Statistics and Biostatistics Graduate Admissions Policy

Spring 2013
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Introduction

The reason for this new policy is to articulate how the UW-Madison Statistics graduate programs—MS and PhD with options in statistics and biostatistics—conduct graduate admissions. This is important for several reasons: 1) to be transparent about the process to ourselves and to others; 2) to address the ongoing needs for high quality students; 3) to clearly communicate to the Graduate School the basis of our decisions, as this has implications on the level of funding for recruitment; and 4) to address any issues related to inclusive excellence that might have legal or other implications.

Up front, it is important to recognize that the field of statistics draws extensively on both technical expertise, grounded in advanced mathematical skills, and communications talent, grounded in broad, liberal arts-style education. As such, there is not one metric for excellence. Further, our field is rapidly expanding in this “Age of Big Data” (NY times, 12 feb 2012), and the range of expertise is evolving quickly. Thus we have a compelling interest to attract students with diverse backgrounds who can excel at technical tasks and can communicate well with other researchers about appropriate design and analytics needs in our data-rich society. See in particular, “Building the Statistical Work Force: Increasing the Pipeline of U.S. Students” (Amstat News, Feb 2013, magazine.amstat.org/blog/ 2013/02/01/prescornerfeb2013). It is also worth noting that the National Association of Colleges and Employers (www.naceweb.org) values these same qualities of communication and quantitative skills.

The UW-Madison Graduate School verbally raised concerns in Fall 2012 about (1) low enrollment rate (proportion of students accepting offers of guaranteed support) and (2) a procedure that appears to divide candidates up based on country of origin. Below, we address these concerns by providing more information about our discipline needs and our criteria for selection. We believe our procedure has merit and is fair, achieving a balanced weight of mathematical and communication skills that reflect the needs of modern statistics and heighten the likelihood of future career success. We explain our procedure through a series of questions.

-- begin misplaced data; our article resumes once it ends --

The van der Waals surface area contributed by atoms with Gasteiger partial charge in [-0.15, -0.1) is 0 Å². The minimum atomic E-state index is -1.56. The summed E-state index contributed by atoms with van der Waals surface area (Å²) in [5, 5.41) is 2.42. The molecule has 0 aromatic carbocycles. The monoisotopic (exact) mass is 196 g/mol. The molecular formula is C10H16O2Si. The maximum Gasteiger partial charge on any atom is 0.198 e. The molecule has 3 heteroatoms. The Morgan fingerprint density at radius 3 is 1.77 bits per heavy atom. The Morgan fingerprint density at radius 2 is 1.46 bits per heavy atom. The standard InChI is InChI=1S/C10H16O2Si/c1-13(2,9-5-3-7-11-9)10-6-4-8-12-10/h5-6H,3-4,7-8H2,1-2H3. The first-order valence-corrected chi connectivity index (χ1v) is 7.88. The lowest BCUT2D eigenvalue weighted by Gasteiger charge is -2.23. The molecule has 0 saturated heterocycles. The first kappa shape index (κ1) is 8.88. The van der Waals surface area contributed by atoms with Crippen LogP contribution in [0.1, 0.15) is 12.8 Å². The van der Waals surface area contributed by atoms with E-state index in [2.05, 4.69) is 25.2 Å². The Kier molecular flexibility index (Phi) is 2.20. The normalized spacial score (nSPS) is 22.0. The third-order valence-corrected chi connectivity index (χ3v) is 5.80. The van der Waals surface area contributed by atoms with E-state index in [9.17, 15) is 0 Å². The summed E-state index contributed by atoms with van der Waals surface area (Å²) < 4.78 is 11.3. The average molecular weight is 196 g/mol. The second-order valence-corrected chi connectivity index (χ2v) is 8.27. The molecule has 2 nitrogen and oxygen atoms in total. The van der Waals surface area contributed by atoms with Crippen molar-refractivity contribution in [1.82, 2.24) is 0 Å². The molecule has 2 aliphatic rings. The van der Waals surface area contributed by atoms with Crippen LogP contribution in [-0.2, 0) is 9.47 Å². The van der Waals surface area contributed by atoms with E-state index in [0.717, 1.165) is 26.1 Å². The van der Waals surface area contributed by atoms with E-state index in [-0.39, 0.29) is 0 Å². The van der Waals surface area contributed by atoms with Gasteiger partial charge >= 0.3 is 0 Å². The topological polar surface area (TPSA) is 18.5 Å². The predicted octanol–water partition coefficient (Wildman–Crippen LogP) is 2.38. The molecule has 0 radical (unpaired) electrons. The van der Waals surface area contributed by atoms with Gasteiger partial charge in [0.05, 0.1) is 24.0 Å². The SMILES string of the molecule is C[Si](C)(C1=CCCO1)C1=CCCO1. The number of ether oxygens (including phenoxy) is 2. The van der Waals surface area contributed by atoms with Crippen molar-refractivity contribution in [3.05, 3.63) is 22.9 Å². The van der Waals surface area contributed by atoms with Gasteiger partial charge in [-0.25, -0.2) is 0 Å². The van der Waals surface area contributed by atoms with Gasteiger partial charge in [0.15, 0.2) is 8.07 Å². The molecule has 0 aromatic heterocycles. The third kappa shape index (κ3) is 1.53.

What are the minimum math courses required for an MS or PhD?

Applicants need a minimum of three semesters of calculus and a course in linear algebra (similar to UW's Math 340) to be considered. In addition, a course in real analysis/advanced calculus that covers calculus of several variables (similar to UW's Math 521) is highly recommended for both MS and PhD. A widely used textbook that covers Math 521 material is Rudin (Principles of Mathematical Analysis). [A lower level course such as UW's Math 421 is a good start for MS applicants, but Math 521 should be taken here to build technical skills.]
PhD students are expected to have had an introduction to measure and integration theory with proofs (similar to UW's Math 629). Books that cover Measure & Integration Proofs are Royden (Real Analysis) and Ash (Real Analysis and Probability).

This is clearly stated in our admissions FAQ. Some students may be admitted without all these prerequisites, should they have other dimensions in their background that are particularly attractive, such as experience in scientific teams. These are considered risks worth the taking to broaden our horizons.

What minimum level of communication skills are required?